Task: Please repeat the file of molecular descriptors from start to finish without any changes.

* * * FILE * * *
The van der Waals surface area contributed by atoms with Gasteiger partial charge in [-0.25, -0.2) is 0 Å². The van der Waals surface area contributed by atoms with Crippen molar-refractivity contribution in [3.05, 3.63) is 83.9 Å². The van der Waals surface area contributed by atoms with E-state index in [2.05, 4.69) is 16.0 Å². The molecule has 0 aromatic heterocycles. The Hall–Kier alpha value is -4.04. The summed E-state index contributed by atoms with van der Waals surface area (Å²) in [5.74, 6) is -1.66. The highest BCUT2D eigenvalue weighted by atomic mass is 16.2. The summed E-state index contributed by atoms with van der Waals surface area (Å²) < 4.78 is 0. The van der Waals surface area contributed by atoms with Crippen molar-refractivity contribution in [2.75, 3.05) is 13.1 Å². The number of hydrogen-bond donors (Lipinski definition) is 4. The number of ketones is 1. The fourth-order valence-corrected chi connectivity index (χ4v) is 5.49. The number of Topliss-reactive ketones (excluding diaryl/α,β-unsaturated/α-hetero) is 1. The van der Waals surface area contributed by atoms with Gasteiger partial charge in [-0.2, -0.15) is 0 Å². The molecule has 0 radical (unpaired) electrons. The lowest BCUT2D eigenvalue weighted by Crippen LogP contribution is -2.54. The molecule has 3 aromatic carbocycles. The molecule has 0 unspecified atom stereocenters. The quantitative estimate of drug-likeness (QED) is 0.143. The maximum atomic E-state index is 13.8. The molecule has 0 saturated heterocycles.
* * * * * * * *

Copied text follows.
The van der Waals surface area contributed by atoms with Gasteiger partial charge in [-0.25, -0.2) is 0 Å². The van der Waals surface area contributed by atoms with Crippen molar-refractivity contribution in [3.05, 3.63) is 83.9 Å². The van der Waals surface area contributed by atoms with E-state index in [2.05, 4.69) is 16.0 Å². The molecule has 0 aromatic heterocycles. The Hall–Kier alpha value is -4.04. The summed E-state index contributed by atoms with van der Waals surface area (Å²) in [5.74, 6) is -1.66. The highest BCUT2D eigenvalue weighted by atomic mass is 16.2. The summed E-state index contributed by atoms with van der Waals surface area (Å²) < 4.78 is 0. The van der Waals surface area contributed by atoms with Crippen molar-refractivity contribution in [2.75, 3.05) is 13.1 Å². The number of hydrogen-bond donors (Lipinski definition) is 4. The number of ketones is 1. The fourth-order valence-corrected chi connectivity index (χ4v) is 5.49. The number of Topliss-reactive ketones (excluding diaryl/α,β-unsaturated/α-hetero) is 1. The van der Waals surface area contributed by atoms with Gasteiger partial charge in [-0.2, -0.15) is 0 Å². The molecule has 0 radical (unpaired) electrons. The lowest BCUT2D eigenvalue weighted by Crippen LogP contribution is -2.54. The molecule has 3 aromatic carbocycles. The molecule has 0 unspecified atom stereocenters. The quantitative estimate of drug-likeness (QED) is 0.143. The maximum atomic E-state index is 13.8. The molecule has 0 saturated heterocycles.